A: Yes, some RFPs are easier to complete. As stated earlier, RFP consistencies do not always exist throughout the entire, and often lengthy, questionnaire. Then there is the issue of the number of people who are tasked with selecting an advisor, consultant, asset manager or other type of service provider. Where you may see three to seven committee members involved in an RFP for a corporate 401(k) plan, you may see north of twenty people involved in the review process of a large non-profit organization or other institution that is governed by a board. This creates challenges in a number of areas. Organizing communications with the would-be buyer, agreeing on the scope of services, addressing conflicts and negotiating a final contract are a few challenges that immediately come to mind. Sometimes a board or committee may hold a strong view and seek to sway others from voting in favor of a given vendor. Public organizations must adhere to certain rules such as “pay to play” prohibitions. Bureaucracy can extend the timetable before a decision to hire a firm is made. An advantage that larger institutions and public organizations can have over smaller investors is the ability to rely on staff members (if they exist) who are knowledgeable about investment management. This is especially important when conducting an RFP for a specific investment strategy that requires the ability to comprehend technical language. However, even bigger institutional investors can be confronted with information that is less than transparent. For example, some vendors may bundle services and charge accordingly. Others break down services (and related fees). It is critical for the buyer to understand exactly what services they need, what they will likely receive and how much things will cost in “true” economic terms.
Q: What do you believe are the characteristics associated with using an electronic platform for RFP initiation and completion?
A: As a co-founder of an electronic RFP platform, I obviously believe that there are significant advantages of harnessing technology when selecting vendors via an RFP. These include, but are not limited to, the following: (a) speed of preparation (b) ease of collection and reviewing of the proposals (c) centralized communication with committee and candidates and (d) proper documentation of the decision. Preparing a traditional paper RFP can be overwhelming for an average investment committee. If they have never issued an RFP in the past, they often do not know what type of information they should be providing as background, what services they should be requesting and what information they should be providing on their account in the form of a description and addendum documents. In a quality electronic RFP, the system will be laid out in a way that guides the committee through the key steps and even suggests ideas for content or questions to ask, allowing for a much more intuitive process. Instead of sorting through piles of papers, an electronic RFP allows for all proposals to be submitted to one online portal where committee members can log-in and view proposals side-by-side in the same format. When there is more than one decision-maker (which is normally the situation), an electronic RFP platform facilitates ongoing communication among committee members and/or board members. The communications are centralized and create a paper trail for outsiders to examine as needed. That paper trail likewise allows investment fiduciaries to demonstrate that they have individually and collectively adhered to a prudent due diligence process (if indeed they have). Finally, an electronic RFP process will automatically generate a document that includes relevant information associated with the RFP process such as (a) the purpose of the RFP (b) scope of services requested (c) key questions asked (d) committee members involved (e) all firms invited and (f) the voting process.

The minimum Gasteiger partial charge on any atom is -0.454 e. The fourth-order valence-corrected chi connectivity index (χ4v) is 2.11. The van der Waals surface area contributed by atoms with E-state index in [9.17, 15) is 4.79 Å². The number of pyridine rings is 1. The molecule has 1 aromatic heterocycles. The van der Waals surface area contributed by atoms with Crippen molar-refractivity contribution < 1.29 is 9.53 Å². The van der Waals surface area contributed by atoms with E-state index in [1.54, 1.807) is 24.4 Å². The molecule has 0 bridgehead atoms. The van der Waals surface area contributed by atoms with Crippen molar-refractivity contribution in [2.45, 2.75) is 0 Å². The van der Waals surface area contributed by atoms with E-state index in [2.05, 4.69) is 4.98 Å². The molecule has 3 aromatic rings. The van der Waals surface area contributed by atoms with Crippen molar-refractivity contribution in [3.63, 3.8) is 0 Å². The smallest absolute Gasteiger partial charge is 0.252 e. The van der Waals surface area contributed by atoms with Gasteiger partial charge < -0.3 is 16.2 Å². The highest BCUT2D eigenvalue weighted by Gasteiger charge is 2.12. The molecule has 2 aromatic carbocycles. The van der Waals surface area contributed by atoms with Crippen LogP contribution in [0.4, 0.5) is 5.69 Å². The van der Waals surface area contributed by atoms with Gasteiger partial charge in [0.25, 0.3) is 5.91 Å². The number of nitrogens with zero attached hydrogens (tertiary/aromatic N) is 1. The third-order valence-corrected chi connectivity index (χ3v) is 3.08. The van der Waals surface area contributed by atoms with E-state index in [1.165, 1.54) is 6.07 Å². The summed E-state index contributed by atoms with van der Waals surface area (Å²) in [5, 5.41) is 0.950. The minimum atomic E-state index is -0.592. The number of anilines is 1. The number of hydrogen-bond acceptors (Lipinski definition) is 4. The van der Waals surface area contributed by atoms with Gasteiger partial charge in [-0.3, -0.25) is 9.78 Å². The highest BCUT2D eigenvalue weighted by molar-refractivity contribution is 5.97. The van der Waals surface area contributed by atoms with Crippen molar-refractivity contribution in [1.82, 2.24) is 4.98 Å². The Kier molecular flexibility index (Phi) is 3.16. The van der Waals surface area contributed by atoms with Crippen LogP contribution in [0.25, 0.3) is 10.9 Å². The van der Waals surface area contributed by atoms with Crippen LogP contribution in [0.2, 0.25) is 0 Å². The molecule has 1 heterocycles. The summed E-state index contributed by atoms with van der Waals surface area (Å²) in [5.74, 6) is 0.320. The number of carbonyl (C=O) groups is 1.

Q: Are there particular areas of an RFP such as compliance, fees or risk management that institutional investors are including more now than in the past?
A: Yes. Institutional investors are focusing on fiduciary obligations, fee disclosures and operational transparency. I expect to see more of this emphasis as the fiduciary outsourcing business grows. For example, when a consulting firm is engaged as an Outsourced Chief Investment Officer (“OCIO”), one would expect that function to be clearly addressed in the RFP. As fiduciaries can be personally held liable, enlightened committee members know that they must do a good job of selecting a service provider. Regarding fee disclosures, it is safe to say that new regulations are forcing institutional investors and their advisors to focus on fee compensation arrangements and transparency about buyer-seller relationships. More and more institutional investors are asking pointed questions regarding fee transparency and potential conflicts of interests. They are also expecting the consultants to provide services that help them understand the reasonableness of the fees of both other service providers and their own. This has led to a far bigger number of consultants that now employ a direct bill model (either as a flat fee or percentage of assets). Requests for fee benchmarking services and help with the RFP process have increased.
Q: How do you think the RFP process will change as the fiduciary outsourcing business model grows?
A: I do not think that the RFP process will necessarily change with the increase of fiduciary outsourcing but rather will become even more standard in the sense that questions and answers should reflect proper due diligence. Whenever one party seeks to shift responsibility and some liability to another, the act of deciding who will hold the burden of responsibility is an urgent and scrutinized decision. While fiduciaries can never fully abdicate their responsibilities, by outsourcing to a third party, they are seeking to mitigate their liability by granting discretion on key decisions to parties such as advisors, consultants and asset managers. In the event that something were to go wrong, one of the first things that an examiner would inspect is how the third party was vetted by the institutional investor.
Note: Interested readers can check out “Request for Proposal (RFP) Checklist for Retirement Plans” by Sarah E. Downie, Hughes Hubbard & Reed LLP, Practical Law Employee Benefits & Executive Compensation. Other educational resources include “Creating an effective RFP process” (Vanguard, 2014) and “Model RFP” templates (CFA Institute).